5 Misconception on biogas and methane and why you should know
Although methane is the main composition of biogas that have existed on earth since 2.5 billion years ago, not many people have correct understanding about it. In this article, we shall correct 5 typical misconceptions about biogas. Once you have the correct understanding about the biogas, it will make your lives easier and safer.
- Methane has a fouling odor
This is absolutely not true. Methane (CH4), in fact, has neither scent nor odor. Why? It is just happen to be like that. This is a natural characteristic of methane. If someboday said biogas is stinky. It is true, but it is not from methane. It is from hydrogen sulfide gas (H2S) which smell like rotten eggs.
- Biogas is heavier than air
When I talked to clients and they say that biogas could flow on the ground and cause explosion, then I would have to spend some time with him/her to explain the truth about this idea. To get the correct understanding, we need to look at each composition of biogas separately. First, methane has a density of 0.66 kg/m³, while air has a density of 1.2 kg/m3. Hence, methane is lighter than air and will rise swiftly to the sky when the atmosphere is open.
Ten years ago in Thailand, there was a terrible accident where biogas is pushed 100 m along the ground to the nearby boiler room and cause explosion during the thunder storm. This is a highly unusual case when the atmosphere is close.
Another main composition of biogas is carbon dioxide (CO2) with the density of around 1.98 kg/m3. This gas is heavier than air and stay on the ground. However, it cannot cause fire or explosion. In fact, carbon dioxide can help to distinguish fire.
Both methane and carbon dioxide can cause climate change which causes the earth to get hotter. Hence, we have to be careful when using biogas.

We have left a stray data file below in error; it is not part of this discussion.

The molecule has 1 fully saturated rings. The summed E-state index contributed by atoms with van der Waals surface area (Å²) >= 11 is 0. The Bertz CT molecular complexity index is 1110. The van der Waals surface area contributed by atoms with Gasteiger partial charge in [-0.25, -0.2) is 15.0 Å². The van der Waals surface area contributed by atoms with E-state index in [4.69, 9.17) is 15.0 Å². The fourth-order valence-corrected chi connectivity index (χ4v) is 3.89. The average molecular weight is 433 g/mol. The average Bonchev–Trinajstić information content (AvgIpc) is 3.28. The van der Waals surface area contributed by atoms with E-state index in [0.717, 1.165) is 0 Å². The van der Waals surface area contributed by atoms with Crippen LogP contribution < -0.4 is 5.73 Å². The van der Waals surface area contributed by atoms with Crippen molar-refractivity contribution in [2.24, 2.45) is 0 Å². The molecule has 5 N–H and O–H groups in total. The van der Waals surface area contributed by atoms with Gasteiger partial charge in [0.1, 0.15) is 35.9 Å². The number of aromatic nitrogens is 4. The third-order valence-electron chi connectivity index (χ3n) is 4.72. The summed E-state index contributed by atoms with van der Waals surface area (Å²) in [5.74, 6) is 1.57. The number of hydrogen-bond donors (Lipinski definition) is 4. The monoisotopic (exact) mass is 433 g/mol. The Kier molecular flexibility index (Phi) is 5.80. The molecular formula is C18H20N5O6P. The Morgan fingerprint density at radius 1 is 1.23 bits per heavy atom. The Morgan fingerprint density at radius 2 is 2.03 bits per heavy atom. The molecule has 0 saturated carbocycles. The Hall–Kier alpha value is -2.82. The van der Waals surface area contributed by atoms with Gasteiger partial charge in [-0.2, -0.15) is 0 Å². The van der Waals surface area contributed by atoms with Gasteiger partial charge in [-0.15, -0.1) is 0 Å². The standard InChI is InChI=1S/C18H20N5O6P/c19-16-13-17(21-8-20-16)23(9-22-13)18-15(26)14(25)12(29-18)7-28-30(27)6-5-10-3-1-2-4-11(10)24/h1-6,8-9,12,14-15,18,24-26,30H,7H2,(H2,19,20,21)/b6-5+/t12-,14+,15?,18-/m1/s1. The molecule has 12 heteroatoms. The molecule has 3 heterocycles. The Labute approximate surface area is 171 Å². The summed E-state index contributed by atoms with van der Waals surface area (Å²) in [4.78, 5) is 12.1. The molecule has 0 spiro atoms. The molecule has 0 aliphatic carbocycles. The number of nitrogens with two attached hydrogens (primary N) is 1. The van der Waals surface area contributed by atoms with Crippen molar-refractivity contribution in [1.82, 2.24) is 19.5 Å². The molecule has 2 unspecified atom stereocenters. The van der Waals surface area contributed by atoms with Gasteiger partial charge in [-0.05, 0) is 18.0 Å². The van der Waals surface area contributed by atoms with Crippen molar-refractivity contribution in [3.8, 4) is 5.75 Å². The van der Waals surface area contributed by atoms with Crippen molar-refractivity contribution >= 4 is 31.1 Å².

- Biogas is 100% methane
Some people may think that biogas contains 100% methane, since methane is the gas that provide heat and energy, while carbon dioxide (CO2) does not. In fact, microorganisms generate equal amount of both gases. Please read this article “What is biogas? Where does it come from? The science behind biogas.” for more details. However, carbon dioxide can dissolve into water much more than methane. Hence, biogas usually contains more methane than carbon dioxide. The typical biogas composition is as follows:
Carbon dioxide 30-50%
Other gaseous 0-1%
Hydrogen sulfide 100-20,000 ppmV
- Biogas can be compressed into cyclindical tank and use just like LPG
This is another classic question that I hear on a monthly basis, particularly during the period when gas and LPG price are expensive. I can say it is similar but not totally the same. Do not forget that biogas has a unique composition. If you can’t remember, please go back to read the previous paragraph. How about LPG composition? Do you know? The answer is propane and butane. You can see that the name is totally different. Then you have realize that methane has only 1 carbon atom. Propane and butane has 3 and 4 carbon atoms, respectively. While LPG has a density of 1.9 kg/m3whcih is heavier than air and biogas.
Another issue is the heating value. In biogas, it contains only maximum 70% methane content. When we can compress LPG to around 100 psi or around 7 barG into the LPG cylinder, we can only compress biogas to the maximum only around 50 psi or 3-4 barG. The heating value of LPG is up to 12,000 kcal/kg, while biogas with 70% methane content has the heating value of only around 7,200 kcal/kg which is 40% less than LPG. I hope the readers will not get too confused with so much figures.
In short, we can compress biogas into a cyclinder, but we get less gas mass and less energy. On a practical side, when we use biogas for cooking, the gas would run out in oly 1-2 weeks. If we want to really use biogas for cooking, we need a bigger storage vessel and chaning of cooking stove. If you really want to use biogas for cooking, I would recommend to upgrade it to CBG (Compressed Biomethane Gas) and compress it to 250 barG. This will be more worthwhile and practical.
- Biogas can dissolve in water
This is another fact that people misunderstood. In fact, carbon dioxide can easily dissolve in water, but methane can hardly dissolve in water. This is why we see more methane composition in biogas than carbon dioxide. Furthermore, engineers can design a degas system to remove CO2 to maximise methane content and save energy in biogas transmission.
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